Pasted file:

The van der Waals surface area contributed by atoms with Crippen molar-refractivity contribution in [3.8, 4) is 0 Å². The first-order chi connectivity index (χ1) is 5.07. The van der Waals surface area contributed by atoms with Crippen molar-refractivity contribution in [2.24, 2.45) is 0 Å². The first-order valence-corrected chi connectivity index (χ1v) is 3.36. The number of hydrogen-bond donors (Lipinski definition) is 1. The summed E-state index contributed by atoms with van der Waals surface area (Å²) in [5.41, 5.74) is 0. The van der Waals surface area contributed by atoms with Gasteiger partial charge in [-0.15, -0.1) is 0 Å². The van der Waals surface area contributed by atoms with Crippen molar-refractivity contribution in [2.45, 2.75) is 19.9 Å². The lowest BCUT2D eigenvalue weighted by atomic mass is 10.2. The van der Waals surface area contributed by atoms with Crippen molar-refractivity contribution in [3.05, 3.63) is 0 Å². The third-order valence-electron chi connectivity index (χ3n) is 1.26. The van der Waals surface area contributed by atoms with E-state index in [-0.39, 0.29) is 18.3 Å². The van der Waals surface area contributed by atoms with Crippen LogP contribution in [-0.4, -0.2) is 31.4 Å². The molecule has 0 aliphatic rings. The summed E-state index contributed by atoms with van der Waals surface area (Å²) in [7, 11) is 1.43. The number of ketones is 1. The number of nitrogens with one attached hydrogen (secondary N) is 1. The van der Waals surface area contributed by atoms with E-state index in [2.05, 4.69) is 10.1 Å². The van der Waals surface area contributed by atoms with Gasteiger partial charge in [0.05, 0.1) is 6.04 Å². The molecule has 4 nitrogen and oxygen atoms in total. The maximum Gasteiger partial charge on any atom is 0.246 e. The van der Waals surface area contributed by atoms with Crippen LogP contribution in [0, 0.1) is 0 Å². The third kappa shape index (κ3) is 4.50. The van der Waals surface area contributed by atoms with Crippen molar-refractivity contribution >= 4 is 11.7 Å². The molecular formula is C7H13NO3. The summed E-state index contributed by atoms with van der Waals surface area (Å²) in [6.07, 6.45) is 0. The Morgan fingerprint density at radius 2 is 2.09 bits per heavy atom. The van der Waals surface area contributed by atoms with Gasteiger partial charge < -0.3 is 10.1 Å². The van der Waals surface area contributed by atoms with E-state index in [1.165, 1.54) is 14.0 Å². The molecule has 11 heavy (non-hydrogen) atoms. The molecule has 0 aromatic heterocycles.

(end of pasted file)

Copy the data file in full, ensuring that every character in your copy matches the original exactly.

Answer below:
The van der Waals surface area contributed by atoms with Crippen molar-refractivity contribution in [3.8, 4) is 0 Å². The first-order chi connectivity index (χ1) is 5.07. The van der Waals surface area contributed by atoms with Crippen molar-refractivity contribution in [2.24, 2.45) is 0 Å². The first-order valence-corrected chi connectivity index (χ1v) is 3.36. The number of hydrogen-bond donors (Lipinski definition) is 1. The summed E-state index contributed by atoms with van der Waals surface area (Å²) in [5.41, 5.74) is 0. The van der Waals surface area contributed by atoms with Gasteiger partial charge in [-0.15, -0.1) is 0 Å². The van der Waals surface area contributed by atoms with Crippen molar-refractivity contribution in [2.45, 2.75) is 19.9 Å². The lowest BCUT2D eigenvalue weighted by atomic mass is 10.2. The van der Waals surface area contributed by atoms with Crippen molar-refractivity contribution in [3.05, 3.63) is 0 Å². The third-order valence-electron chi connectivity index (χ3n) is 1.26. The van der Waals surface area contributed by atoms with E-state index in [-0.39, 0.29) is 18.3 Å². The van der Waals surface area contributed by atoms with Crippen LogP contribution in [-0.4, -0.2) is 31.4 Å². The molecule has 0 aliphatic rings. The summed E-state index contributed by atoms with van der Waals surface area (Å²) in [7, 11) is 1.43. The number of ketones is 1. The number of nitrogens with one attached hydrogen (secondary N) is 1. The van der Waals surface area contributed by atoms with E-state index in [2.05, 4.69) is 10.1 Å². The van der Waals surface area contributed by atoms with Gasteiger partial charge in [0.05, 0.1) is 6.04 Å². The molecule has 4 nitrogen and oxygen atoms in total. The maximum Gasteiger partial charge on any atom is 0.246 e. The van der Waals surface area contributed by atoms with Crippen LogP contribution in [0, 0.1) is 0 Å². The third kappa shape index (κ3) is 4.50. The van der Waals surface area contributed by atoms with Crippen molar-refractivity contribution >= 4 is 11.7 Å². The molecular formula is C7H13NO3. The summed E-state index contributed by atoms with van der Waals surface area (Å²) in [6.07, 6.45) is 0. The Morgan fingerprint density at radius 2 is 2.09 bits per heavy atom. The van der Waals surface area contributed by atoms with Gasteiger partial charge < -0.3 is 10.1 Å². The van der Waals surface area contributed by atoms with E-state index in [1.165, 1.54) is 14.0 Å². The molecule has 11 heavy (non-hydrogen) atoms. The molecule has 0 aromatic heterocycles.